5:05pm

Tue October 15, 2013
Regional Coverage

Lawsuit against Watertown industrial polluter gaining momentum

Current and former residents of Watertown's north side neighborhood have been building a public case against the company New York Air Brake, over former chemical dumping they say has made them sick. The law firm of famous environmental attorney Erin Brockovich has taken interest in the case. Now, a lawsuit is shaping up, and the state Department of Health is planning its own investigation.

The New York Air Brake industrial site in Watertown is the subject of an impending class-action lawsuit by current and former neighborhood residents who say past chemical dumping caused illnesses and birth defects.
Credit Joanna Richards

The environmental investigator in the suit said at least 300 people have signed on so far. He said he'll initiate the suit in the next few weeks, and it will name former Air Brake owner SPX, New York Air Brake itself, and Allied Signal, that company's former incarnation.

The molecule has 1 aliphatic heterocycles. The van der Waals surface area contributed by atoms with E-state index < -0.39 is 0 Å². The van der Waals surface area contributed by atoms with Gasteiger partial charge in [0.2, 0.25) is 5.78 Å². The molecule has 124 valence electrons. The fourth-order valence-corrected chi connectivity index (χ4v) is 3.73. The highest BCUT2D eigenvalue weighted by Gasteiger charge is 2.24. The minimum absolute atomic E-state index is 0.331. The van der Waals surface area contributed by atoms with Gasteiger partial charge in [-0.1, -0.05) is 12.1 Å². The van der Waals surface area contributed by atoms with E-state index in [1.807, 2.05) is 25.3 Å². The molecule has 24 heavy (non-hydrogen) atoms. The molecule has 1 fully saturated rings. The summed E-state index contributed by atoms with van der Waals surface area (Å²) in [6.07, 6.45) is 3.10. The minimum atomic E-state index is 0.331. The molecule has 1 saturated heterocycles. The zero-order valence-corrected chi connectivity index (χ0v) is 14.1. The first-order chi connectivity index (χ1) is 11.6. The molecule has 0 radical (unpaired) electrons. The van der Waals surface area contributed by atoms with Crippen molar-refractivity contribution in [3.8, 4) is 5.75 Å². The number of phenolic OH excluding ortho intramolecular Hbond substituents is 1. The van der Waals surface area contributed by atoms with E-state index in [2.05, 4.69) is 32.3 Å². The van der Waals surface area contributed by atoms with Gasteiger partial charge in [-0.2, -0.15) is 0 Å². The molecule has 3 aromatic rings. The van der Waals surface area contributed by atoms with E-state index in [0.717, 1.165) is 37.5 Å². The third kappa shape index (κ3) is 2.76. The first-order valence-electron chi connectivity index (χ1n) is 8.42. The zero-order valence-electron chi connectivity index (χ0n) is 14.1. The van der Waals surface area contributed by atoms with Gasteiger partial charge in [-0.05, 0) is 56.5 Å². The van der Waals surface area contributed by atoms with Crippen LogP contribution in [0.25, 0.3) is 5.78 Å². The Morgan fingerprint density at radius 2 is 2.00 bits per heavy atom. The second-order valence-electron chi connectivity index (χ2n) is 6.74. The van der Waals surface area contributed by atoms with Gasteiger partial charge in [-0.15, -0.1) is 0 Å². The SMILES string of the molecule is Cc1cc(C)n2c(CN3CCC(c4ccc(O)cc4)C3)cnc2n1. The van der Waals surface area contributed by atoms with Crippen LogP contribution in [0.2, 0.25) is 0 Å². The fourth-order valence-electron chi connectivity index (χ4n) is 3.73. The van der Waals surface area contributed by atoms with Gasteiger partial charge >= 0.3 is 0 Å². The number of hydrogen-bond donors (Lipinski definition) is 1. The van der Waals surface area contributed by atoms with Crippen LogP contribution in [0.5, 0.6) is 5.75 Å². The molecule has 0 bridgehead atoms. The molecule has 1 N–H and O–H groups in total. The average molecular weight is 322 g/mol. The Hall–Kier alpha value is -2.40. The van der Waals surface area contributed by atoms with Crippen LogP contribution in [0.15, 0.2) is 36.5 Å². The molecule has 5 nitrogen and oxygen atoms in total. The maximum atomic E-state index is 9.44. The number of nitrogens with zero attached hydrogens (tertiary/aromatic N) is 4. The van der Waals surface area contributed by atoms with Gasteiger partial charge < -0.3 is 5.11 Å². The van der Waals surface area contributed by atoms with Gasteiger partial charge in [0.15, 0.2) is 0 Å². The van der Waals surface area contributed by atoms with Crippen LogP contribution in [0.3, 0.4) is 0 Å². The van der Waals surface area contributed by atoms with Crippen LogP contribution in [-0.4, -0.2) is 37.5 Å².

Meanwhile, the state Health Department will honor a request for a study of the area's disease patterns. Former north side resident Carol Molinari made that request late last year. Two of her children, along with two other neighborhood kids in about a five-year period, were born with the same rare birth defect. Molinari said she's not optimistic yet. “I can tell you this: it took them 11 months to decide to do the study, so I don't know how long it's going to take them to, quote, 'do the study,' and how long it will take to get the results of the study,” she said. “So there's still too many unknowns. To me, it's a stepping block. Let's go to the next step.”

The Health Department has set a meeting for next Tuesday to gather public input as it plans the study.

People who grew up on the north side say Air Brake's dumping of chemicals like trichloroethylene, or TCE, into neighborhood streams triggered neurological illnesses and cancers. State environmental officials say regulations in the 1980s stopped the practice, and a cleanup has eliminated any health risk, but some contend an ongoing danger remains.